Wandering monsters - at least - were like this in SSI's The Eternal Dagger. You could literally wipe out all of the Dwarven patrols, for example, or whittle down the most dangerous monsters.

I make some use of this in my own game - some critters are unlimited (there are too many to be worth counting, or reproduce too quickly) and others limited.


I also like to know where the monsters are coming from. Not in a general sense, but specifically - 1d6 goblins from the barracks on level 2, room 15. Rats from the rat-filled rooms, level 1 rooms 3,4, and 5. Big John the Troll from room 22.

That also makes wandering monsters feel more organic, more natural, and more rooted in the area. They aren't just sweeping in from nowhere. If you don't stumble into them in a hallway or while looting a room or searching a forested hill for that dungeon entrance, you'll find them eventually exploring.

These aren't big things, really, but they change a vanilla wandering monster table into a way of directly interacting with the population of the area. I like when published work uses these.

Sunday, November 9, 2014

Three Trademark Moves from my DF game

I'm a big fan of the Trademark Move perk in GURPS, as described on DF2 p. 27. So I mention them a lot in my summaries, because they come up so often.

Here are three Trademark Moves form my current game.

"Borriz's Tricky Double-Tap" - Borriz Borrizman

Mace Swing/Skull (-3), Rapid Strike (-3/-3), Deceptive Attack -4 (-8), +1 for TM = net -13

Note that Borriz has Axe/Mace-28 and a Balanced weapon (+1 to hit). He also has Weapon Master, and Slayer Training (Slayer Swing at Skull), which accounts for the lowered penalties for some parts of his TM. Two skull shots on a 16 or less. Borriz started with this TM, and hasn't done much with it except expand the Deceptive Attack level as his skill has climbed from "high" to "highest."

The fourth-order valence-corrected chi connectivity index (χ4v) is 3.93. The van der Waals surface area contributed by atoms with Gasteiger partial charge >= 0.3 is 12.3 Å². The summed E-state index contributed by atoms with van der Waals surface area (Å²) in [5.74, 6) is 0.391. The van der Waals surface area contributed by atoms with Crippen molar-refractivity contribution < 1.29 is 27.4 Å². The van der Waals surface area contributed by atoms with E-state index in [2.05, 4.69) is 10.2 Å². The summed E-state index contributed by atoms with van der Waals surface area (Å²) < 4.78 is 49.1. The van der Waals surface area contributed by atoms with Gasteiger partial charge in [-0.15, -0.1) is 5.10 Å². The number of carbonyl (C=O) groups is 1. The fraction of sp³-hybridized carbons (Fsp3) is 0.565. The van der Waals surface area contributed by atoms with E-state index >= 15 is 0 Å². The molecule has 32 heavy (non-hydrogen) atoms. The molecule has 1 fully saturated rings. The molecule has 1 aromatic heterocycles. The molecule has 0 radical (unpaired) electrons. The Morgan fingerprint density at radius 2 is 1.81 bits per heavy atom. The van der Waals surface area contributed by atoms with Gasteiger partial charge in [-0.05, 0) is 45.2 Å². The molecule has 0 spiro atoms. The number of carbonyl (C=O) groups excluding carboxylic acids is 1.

I used this as the basis for Tarjan's Twofer, my morningstar-wielding knight's attack in the short-lived game I played in.

The upside of this one is clear - it's an efficient killer against things with the Skull hit location. Those without, it's useless, but it does mean for quick elimination of foes with natural limitations.

Raggi's unnamed Trademark Move - Raggi Ragnarsson

Greataxe Swing/Neck (-5), Deceptive Attack -1 (-2), +1 for TM = net -6.

Raggi has something like a 21 skill before this TM, usually giving him a 15 or less to pull it off. Raggi also has Cleaving Strike, and this makes a tremendously synergistic move with it. I suppose "leg" might be better, but Raggi has zero interest in "I leave a carpet of one-legged wounded in my wake" and total interest in "You'll know me by the trail of headless corpses." Besides, Slayer Training (Swing to Leg) isn't on offer in DF11.

Raggi added this somewhere along the line. Against foes with a the Neck hit location, it's been really effective, mostly because of the x2 injury multiplier.

Vryce's unnamed Trademark Move - Vryce

Greatsword Swing/Body (-0), Rapid Strike (-3/-3), Deceptive Attack -3 (-6), +1 for TM = net -8.

Vryce has Two-Handed Sword-26 right now and Weapon Master. Most of his other frills are defensive, not offensive. This is a very good TM to have, because it's almost universally useful. That also speeds up play immensely - it's rare that he needs to vary from this, so he can start rolling and I instantly know the margin of success needed to defend.

This one has changed during play, as Vryce's skill has gone up. At this point Vryce can pull this off on a 16 or less even on bad footing (-2). You might that was very risk-averse but it's not if play in my game."Bad footing" and its attendant -2 to hit / -1 to defend is a very common thing in my games. He may have changed this - I don't have his current sheet with me - but my notes still say "DA -3." That'll probably change as his skill creeps up further.

Like I said, this is almost universally useful, especially for someone who isn't looking for a quick incapacitation (Borriz) or knockdown (Raggi), but rather for the fastest route to -5xHP versus the most foes. Since nothing in TM says you can't split the strikes, Vryce uses this to quickly take out fodder in great numbers, too.

No one else has jumped onto TM, yet. I think this is because the other folks either have to vary their targets up too much (the Scout, for example) or just don't have the raw skill and power to benefit from locking themselves into a regularly valuable move.

As you can probably see, I don't strictly enforce the "entire turn's worth of actions" requirement - as long as it's a fully described and discrete action that has no moving parts on it. The three above are like that. All three speed up play a lot, and are will worth the tradeoff for the player and the GM. All three speed up play, because there isn't any fiddling around with modifiers, so flexibility on who gets hit or how the PC launches the strike is fine.